(Fig. 18). These hydrodynamic parameters reflect that Karafin profile transmits water more effectively to the water-table. Moisture content in pores in Karafin is much higher than that at Abo-Tabl. This means that the relative humidity in the air-spaces of the interstitial pores in Karafin is high. This could stand against evaporation in particular form the unsaturated lower layers. Despite the coarse texture of the studied boreholes, the ulk density at Karafin site is significantly lower than in Abo-Tabl, i.e porosity is low in Karafin compared to Abo-Tabl. This could be the resultant of the natural packing of the fine-grained particles (found in particular in Karafin) inside the larger pore space between the larger particles. This observation explains the retention of higher moisture content in Karafin sediments at the matric potentials 50 and 100 kPa compared to Abo-Tabl sediments. These two matric potentials correspond to 6 and 3 |nm pore diameter, respectively. This means that the higher fraction of Karafin moisture is trapped in fines pore spaces than in Karafin, and this, once more, stands against water loss by evaporation (which is confirmed by 82H contents which are more depleted n Karafin than in Abo-Tabl). In a field experimental study of the saturated hydraulic conductivity of the surface layers, it is found that K sat in Abo-Tabl (mean = 34 m/day) is about 20 times that of Karafin (1.6 m/day). The unsaturated hydraulic conductivity will reported elsewhere. The recharge rate at the two sites was estimated through the model CHLEAR prepared for his work. For Karafin it was found to be about 37 mm/day whereas in Abo-Tabl it is only 18 mm/year. Calculating the calendar years and the residence times, it was estimated that due to moisture velocity differences, the historical record of Abo-Table moisture is about 40 years, whereas that of Karafin is about 80 years, i.e moisture found at the bottom of this 20 meterthick unsaturated zone corresponds to the rainfall of 1920 (Figs. 11 to 15). Consequently, there is a great chance to fined the 1963-thermonuclear Tritium peak at moderate depths in the unsaturated zone of this site and at lower layers in Abo-Tabl, however, Karafin site is preferable for such study due to its higher moisture contents in the lower layers. Position of the 1963-tritium peak in the Vadose Zone When the water-table is several meters (to several tens of meters) deep, and the percolation moisture is slowly moving downward to an unconfined aquifer that is exclusively receiving recharge through the upper unsaturated zone (i.e. without replenishment from other sources such as lateral seepage from adjacent formations), it is highly probable that the famous thermonuclear Tritium peak of the year 1963 would still be found somewhere above the watertable in the unsaturated zone. If that Tritium peak is analytically observed only in the unsaturated zone (not in the underground water), an independent estimate of the recharge rate could also be calculated and compared to the recharge rate obtained from the chloride massbalance in the unsaturated profile and the CMPA model turns into a chemical-IsotopeMoisture profile archive (CIMPA) model (sea the CHLEAR spread sheet model for the predicted depth of the 1963-Tritium peak). If, however, Tritium is analytically found in groundwater, whereas the 1963-Tritium peak is also found in the unsaturated zone or its position is predicted (using an estimate of the time laps required for moisture transmission as calculated on a calendar basis from Cl profiles as done by the spreadsheet CHLEAR model), Tritium content in groundwater should be understood (only in this case) as arriving to the local aquifer not only by downward flow of moisture across the unsaturated zone but also through lateral flow from an adjacent underground system. In this last case, the used approach will still be helpful as it elucidates the hydrological system and makes the regional groundwater replenishment issue much better understood. This particular piece of information could be highly important for modeling aquifer parameters using time-series Tritium contents in groundwater. Moreover, the stable isotope (Oygen-18 and Deuterium) could enhance our understanding of the intricate succession of recharge and evaporation during long-term recharge through the unsaturated zone.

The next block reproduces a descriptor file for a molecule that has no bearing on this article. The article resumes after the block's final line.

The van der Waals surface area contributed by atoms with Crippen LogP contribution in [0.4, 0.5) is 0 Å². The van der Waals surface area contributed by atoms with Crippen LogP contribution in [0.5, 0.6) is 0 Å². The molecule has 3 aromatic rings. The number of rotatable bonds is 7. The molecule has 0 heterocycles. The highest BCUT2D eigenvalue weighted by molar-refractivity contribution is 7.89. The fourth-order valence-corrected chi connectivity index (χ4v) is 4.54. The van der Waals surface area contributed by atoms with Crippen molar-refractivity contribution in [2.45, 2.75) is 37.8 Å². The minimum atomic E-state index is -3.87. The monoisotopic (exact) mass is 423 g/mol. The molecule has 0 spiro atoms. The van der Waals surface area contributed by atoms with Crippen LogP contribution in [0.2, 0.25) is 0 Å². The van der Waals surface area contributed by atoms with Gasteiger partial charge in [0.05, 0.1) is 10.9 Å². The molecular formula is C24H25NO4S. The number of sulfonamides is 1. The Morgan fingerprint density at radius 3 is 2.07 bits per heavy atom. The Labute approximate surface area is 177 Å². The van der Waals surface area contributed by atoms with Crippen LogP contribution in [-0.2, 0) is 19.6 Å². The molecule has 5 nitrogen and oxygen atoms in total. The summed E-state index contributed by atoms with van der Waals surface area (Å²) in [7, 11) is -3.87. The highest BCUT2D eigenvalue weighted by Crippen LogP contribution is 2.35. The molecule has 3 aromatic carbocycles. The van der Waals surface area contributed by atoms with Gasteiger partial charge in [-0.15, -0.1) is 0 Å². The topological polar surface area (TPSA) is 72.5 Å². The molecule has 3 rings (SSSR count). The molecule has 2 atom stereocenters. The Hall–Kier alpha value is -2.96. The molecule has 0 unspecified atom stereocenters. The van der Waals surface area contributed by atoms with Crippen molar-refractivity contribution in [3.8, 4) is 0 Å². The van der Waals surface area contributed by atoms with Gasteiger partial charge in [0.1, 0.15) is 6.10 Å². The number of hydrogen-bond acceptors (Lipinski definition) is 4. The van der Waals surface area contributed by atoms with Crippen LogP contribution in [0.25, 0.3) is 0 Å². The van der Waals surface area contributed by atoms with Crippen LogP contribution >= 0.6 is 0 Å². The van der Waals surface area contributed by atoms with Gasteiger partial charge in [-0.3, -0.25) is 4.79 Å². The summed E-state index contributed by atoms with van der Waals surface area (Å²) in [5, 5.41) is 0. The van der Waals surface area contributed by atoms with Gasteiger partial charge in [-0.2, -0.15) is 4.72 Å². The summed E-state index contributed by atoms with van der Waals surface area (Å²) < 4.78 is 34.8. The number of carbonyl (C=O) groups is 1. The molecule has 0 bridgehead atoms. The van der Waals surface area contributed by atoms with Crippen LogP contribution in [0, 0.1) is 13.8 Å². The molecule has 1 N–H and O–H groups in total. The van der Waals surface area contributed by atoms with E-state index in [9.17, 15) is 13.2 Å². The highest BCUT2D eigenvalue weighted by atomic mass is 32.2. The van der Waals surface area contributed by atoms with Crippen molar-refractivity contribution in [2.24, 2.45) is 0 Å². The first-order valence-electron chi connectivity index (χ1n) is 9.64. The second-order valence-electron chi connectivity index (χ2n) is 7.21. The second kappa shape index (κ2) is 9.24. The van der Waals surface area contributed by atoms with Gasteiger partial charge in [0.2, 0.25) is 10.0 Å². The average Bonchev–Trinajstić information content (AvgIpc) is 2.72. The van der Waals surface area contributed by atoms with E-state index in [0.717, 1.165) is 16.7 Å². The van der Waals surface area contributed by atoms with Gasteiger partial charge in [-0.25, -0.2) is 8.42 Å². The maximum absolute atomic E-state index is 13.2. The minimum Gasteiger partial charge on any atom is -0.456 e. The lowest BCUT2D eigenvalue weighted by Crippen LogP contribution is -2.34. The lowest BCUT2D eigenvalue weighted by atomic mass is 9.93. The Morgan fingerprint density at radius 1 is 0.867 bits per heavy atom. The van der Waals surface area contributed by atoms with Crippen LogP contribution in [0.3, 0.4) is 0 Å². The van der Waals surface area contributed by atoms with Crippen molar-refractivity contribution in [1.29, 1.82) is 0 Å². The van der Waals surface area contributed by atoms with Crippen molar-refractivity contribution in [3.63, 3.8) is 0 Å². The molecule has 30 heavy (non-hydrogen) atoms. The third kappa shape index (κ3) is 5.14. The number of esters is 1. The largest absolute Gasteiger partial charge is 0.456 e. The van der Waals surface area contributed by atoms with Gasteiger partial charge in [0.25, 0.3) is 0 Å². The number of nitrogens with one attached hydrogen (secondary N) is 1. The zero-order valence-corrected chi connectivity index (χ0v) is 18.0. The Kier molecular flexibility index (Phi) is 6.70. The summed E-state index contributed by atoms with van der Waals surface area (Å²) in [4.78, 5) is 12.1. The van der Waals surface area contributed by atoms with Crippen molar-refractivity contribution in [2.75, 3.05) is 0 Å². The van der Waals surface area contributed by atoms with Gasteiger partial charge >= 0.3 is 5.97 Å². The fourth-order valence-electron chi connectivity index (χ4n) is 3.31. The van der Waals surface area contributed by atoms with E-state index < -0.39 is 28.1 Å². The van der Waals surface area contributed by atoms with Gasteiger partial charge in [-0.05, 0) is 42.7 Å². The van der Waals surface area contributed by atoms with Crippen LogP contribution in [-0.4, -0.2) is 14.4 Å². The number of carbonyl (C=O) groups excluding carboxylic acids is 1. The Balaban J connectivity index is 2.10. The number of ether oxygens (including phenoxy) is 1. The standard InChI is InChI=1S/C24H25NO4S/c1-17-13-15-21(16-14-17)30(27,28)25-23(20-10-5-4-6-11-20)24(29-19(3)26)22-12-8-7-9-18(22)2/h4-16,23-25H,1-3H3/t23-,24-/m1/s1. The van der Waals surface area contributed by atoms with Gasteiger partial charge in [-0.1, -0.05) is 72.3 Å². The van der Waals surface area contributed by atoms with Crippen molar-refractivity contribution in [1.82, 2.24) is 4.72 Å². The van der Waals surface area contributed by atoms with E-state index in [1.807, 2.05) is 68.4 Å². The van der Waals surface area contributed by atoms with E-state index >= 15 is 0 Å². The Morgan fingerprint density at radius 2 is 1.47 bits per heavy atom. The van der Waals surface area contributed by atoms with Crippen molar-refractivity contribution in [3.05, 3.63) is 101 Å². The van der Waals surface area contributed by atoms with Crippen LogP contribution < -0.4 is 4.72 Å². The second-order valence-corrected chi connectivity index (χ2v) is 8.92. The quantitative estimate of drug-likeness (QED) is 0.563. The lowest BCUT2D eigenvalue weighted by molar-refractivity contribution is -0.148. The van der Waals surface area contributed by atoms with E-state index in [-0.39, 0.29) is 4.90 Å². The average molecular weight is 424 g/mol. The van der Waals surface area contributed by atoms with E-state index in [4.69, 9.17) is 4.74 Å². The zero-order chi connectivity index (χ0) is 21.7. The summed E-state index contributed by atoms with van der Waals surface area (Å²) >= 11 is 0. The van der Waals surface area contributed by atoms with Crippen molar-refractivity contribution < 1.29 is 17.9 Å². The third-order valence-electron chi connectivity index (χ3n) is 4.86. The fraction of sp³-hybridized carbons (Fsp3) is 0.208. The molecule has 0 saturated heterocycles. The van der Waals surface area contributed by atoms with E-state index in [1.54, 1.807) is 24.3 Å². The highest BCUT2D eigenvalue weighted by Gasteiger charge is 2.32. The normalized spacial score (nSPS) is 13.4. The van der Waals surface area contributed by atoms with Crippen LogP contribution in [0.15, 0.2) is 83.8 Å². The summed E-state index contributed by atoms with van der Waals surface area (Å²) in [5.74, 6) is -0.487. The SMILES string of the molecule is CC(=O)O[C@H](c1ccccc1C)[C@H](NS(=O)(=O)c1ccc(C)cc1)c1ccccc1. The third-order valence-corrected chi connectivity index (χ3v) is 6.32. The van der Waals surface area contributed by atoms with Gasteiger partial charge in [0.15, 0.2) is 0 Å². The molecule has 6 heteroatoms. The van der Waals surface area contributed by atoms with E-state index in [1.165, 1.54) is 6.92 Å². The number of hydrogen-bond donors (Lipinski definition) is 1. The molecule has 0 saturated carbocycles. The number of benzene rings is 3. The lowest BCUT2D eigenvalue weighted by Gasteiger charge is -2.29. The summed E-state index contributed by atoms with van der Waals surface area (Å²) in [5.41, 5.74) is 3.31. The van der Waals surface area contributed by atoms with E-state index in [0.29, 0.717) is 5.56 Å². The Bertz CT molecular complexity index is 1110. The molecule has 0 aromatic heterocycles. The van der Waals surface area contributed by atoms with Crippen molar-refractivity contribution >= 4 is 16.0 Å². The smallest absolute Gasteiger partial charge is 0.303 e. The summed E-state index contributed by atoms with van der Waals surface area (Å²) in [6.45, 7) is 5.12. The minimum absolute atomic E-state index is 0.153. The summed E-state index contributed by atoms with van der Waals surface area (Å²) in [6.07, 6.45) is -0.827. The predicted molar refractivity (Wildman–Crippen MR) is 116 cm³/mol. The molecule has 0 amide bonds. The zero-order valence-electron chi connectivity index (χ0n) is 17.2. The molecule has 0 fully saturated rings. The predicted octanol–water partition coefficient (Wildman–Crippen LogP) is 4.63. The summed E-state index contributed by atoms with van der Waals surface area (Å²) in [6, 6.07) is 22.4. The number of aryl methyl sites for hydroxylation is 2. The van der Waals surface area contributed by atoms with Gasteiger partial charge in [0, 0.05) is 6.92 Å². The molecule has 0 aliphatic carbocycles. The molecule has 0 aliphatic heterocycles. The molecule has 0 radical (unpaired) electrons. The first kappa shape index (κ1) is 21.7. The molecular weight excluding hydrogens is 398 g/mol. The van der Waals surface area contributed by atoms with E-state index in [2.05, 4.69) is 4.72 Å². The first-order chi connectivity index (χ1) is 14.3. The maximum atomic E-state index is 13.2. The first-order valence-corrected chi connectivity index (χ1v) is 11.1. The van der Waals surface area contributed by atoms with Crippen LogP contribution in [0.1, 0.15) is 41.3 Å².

258